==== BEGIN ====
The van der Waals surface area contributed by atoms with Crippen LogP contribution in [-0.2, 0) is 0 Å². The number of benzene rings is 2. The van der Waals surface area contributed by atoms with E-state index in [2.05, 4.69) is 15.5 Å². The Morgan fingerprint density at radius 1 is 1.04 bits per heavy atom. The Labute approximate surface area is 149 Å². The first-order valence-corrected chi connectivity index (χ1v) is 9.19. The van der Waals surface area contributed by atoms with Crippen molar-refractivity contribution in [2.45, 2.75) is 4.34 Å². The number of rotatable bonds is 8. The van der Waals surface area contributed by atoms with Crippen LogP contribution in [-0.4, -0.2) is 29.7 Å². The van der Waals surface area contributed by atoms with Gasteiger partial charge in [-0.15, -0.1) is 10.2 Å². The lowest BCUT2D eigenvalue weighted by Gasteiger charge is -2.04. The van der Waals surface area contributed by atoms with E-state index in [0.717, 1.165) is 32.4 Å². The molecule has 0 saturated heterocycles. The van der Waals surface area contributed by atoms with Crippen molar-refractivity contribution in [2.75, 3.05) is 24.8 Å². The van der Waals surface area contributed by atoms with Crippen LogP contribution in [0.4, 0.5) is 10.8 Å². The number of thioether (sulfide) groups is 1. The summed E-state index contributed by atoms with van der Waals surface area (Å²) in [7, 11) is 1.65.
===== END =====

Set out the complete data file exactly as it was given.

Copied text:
The van der Waals surface area contributed by atoms with Crippen LogP contribution in [-0.2, 0) is 0 Å². The number of benzene rings is 2. The van der Waals surface area contributed by atoms with E-state index in [2.05, 4.69) is 15.5 Å². The Morgan fingerprint density at radius 1 is 1.04 bits per heavy atom. The Labute approximate surface area is 149 Å². The first-order valence-corrected chi connectivity index (χ1v) is 9.19. The van der Waals surface area contributed by atoms with Crippen molar-refractivity contribution in [2.45, 2.75) is 4.34 Å². The number of rotatable bonds is 8. The van der Waals surface area contributed by atoms with Crippen LogP contribution in [-0.4, -0.2) is 29.7 Å². The van der Waals surface area contributed by atoms with Gasteiger partial charge in [-0.15, -0.1) is 10.2 Å². The lowest BCUT2D eigenvalue weighted by Gasteiger charge is -2.04. The van der Waals surface area contributed by atoms with E-state index in [0.717, 1.165) is 32.4 Å². The molecule has 0 saturated heterocycles. The van der Waals surface area contributed by atoms with Crippen molar-refractivity contribution in [2.75, 3.05) is 24.8 Å². The van der Waals surface area contributed by atoms with Crippen LogP contribution in [0.4, 0.5) is 10.8 Å². The number of thioether (sulfide) groups is 1. The summed E-state index contributed by atoms with van der Waals surface area (Å²) in [7, 11) is 1.65.